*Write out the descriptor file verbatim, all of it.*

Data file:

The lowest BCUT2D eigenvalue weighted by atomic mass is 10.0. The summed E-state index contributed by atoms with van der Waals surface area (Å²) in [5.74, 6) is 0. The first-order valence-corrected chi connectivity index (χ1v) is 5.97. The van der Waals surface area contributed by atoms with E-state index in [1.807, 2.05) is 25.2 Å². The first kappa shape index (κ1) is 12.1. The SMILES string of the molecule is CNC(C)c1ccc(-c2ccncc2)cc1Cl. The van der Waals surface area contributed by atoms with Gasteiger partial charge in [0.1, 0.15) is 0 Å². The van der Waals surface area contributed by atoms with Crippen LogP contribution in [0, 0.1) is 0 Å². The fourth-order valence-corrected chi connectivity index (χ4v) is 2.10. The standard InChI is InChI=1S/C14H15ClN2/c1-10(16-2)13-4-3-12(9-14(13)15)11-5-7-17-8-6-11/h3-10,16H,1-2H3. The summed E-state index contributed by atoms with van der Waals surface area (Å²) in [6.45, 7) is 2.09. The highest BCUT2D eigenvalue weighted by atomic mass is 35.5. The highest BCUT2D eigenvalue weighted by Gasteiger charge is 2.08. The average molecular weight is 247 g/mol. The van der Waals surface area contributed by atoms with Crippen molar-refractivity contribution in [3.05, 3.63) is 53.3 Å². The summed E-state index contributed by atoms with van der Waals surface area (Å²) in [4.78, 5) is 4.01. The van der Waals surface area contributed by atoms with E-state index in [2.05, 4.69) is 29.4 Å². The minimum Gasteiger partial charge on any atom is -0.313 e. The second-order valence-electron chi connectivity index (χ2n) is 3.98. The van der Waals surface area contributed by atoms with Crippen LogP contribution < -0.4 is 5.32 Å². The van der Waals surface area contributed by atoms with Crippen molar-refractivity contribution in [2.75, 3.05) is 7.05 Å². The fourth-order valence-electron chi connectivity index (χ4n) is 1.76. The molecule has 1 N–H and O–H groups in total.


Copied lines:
The lowest BCUT2D eigenvalue weighted by atomic mass is 10.0. The summed E-state index contributed by atoms with van der Waals surface area (Å²) in [5.74, 6) is 0. The first-order valence-corrected chi connectivity index (χ1v) is 5.97. The van der Waals surface area contributed by atoms with E-state index in [1.807, 2.05) is 25.2 Å². The first kappa shape index (κ1) is 12.1. The SMILES string of the molecule is CNC(C)c1ccc(-c2ccncc2)cc1Cl. The van der Waals surface area contributed by atoms with Gasteiger partial charge in [0.1, 0.15) is 0 Å². The van der Waals surface area contributed by atoms with Crippen LogP contribution in [0, 0.1) is 0 Å². The fourth-order valence-corrected chi connectivity index (χ4v) is 2.10. The standard InChI is InChI=1S/C14H15ClN2/c1-10(16-2)13-4-3-12(9-14(13)15)11-5-7-17-8-6-11/h3-10,16H,1-2H3. The summed E-state index contributed by atoms with van der Waals surface area (Å²) in [6.45, 7) is 2.09. The highest BCUT2D eigenvalue weighted by atomic mass is 35.5. The highest BCUT2D eigenvalue weighted by Gasteiger charge is 2.08. The average molecular weight is 247 g/mol. The van der Waals surface area contributed by atoms with Crippen molar-refractivity contribution in [3.05, 3.63) is 53.3 Å². The summed E-state index contributed by atoms with van der Waals surface area (Å²) in [4.78, 5) is 4.01. The van der Waals surface area contributed by atoms with E-state index in [2.05, 4.69) is 29.4 Å². The minimum Gasteiger partial charge on any atom is -0.313 e. The second-order valence-electron chi connectivity index (χ2n) is 3.98. The van der Waals surface area contributed by atoms with Crippen LogP contribution < -0.4 is 5.32 Å². The van der Waals surface area contributed by atoms with Crippen molar-refractivity contribution in [2.75, 3.05) is 7.05 Å². The fourth-order valence-electron chi connectivity index (χ4n) is 1.76. The molecule has 1 N–H and O–H groups in total.